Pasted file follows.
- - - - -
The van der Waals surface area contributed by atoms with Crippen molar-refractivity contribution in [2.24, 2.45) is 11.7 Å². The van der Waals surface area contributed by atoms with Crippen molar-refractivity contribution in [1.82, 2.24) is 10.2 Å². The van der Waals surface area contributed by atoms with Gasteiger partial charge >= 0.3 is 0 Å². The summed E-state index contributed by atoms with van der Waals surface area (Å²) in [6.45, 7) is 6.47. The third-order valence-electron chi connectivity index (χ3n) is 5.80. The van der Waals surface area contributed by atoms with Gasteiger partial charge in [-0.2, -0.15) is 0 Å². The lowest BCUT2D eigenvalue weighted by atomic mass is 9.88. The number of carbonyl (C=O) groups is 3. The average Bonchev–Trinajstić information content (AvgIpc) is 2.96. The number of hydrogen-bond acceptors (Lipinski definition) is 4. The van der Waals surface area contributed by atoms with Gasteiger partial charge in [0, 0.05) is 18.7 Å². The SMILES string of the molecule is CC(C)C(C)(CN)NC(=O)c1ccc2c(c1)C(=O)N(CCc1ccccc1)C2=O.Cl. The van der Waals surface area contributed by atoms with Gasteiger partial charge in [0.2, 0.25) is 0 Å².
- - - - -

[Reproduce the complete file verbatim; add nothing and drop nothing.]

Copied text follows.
The van der Waals surface area contributed by atoms with Crippen molar-refractivity contribution in [2.24, 2.45) is 11.7 Å². The van der Waals surface area contributed by atoms with Crippen molar-refractivity contribution in [1.82, 2.24) is 10.2 Å². The van der Waals surface area contributed by atoms with Gasteiger partial charge >= 0.3 is 0 Å². The summed E-state index contributed by atoms with van der Waals surface area (Å²) in [6.45, 7) is 6.47. The third-order valence-electron chi connectivity index (χ3n) is 5.80. The van der Waals surface area contributed by atoms with Gasteiger partial charge in [-0.2, -0.15) is 0 Å². The lowest BCUT2D eigenvalue weighted by atomic mass is 9.88. The number of carbonyl (C=O) groups is 3. The average Bonchev–Trinajstić information content (AvgIpc) is 2.96. The number of hydrogen-bond acceptors (Lipinski definition) is 4. The van der Waals surface area contributed by atoms with Gasteiger partial charge in [0, 0.05) is 18.7 Å². The SMILES string of the molecule is CC(C)C(C)(CN)NC(=O)c1ccc2c(c1)C(=O)N(CCc1ccccc1)C2=O.Cl. The van der Waals surface area contributed by atoms with Gasteiger partial charge in [0.2, 0.25) is 0 Å².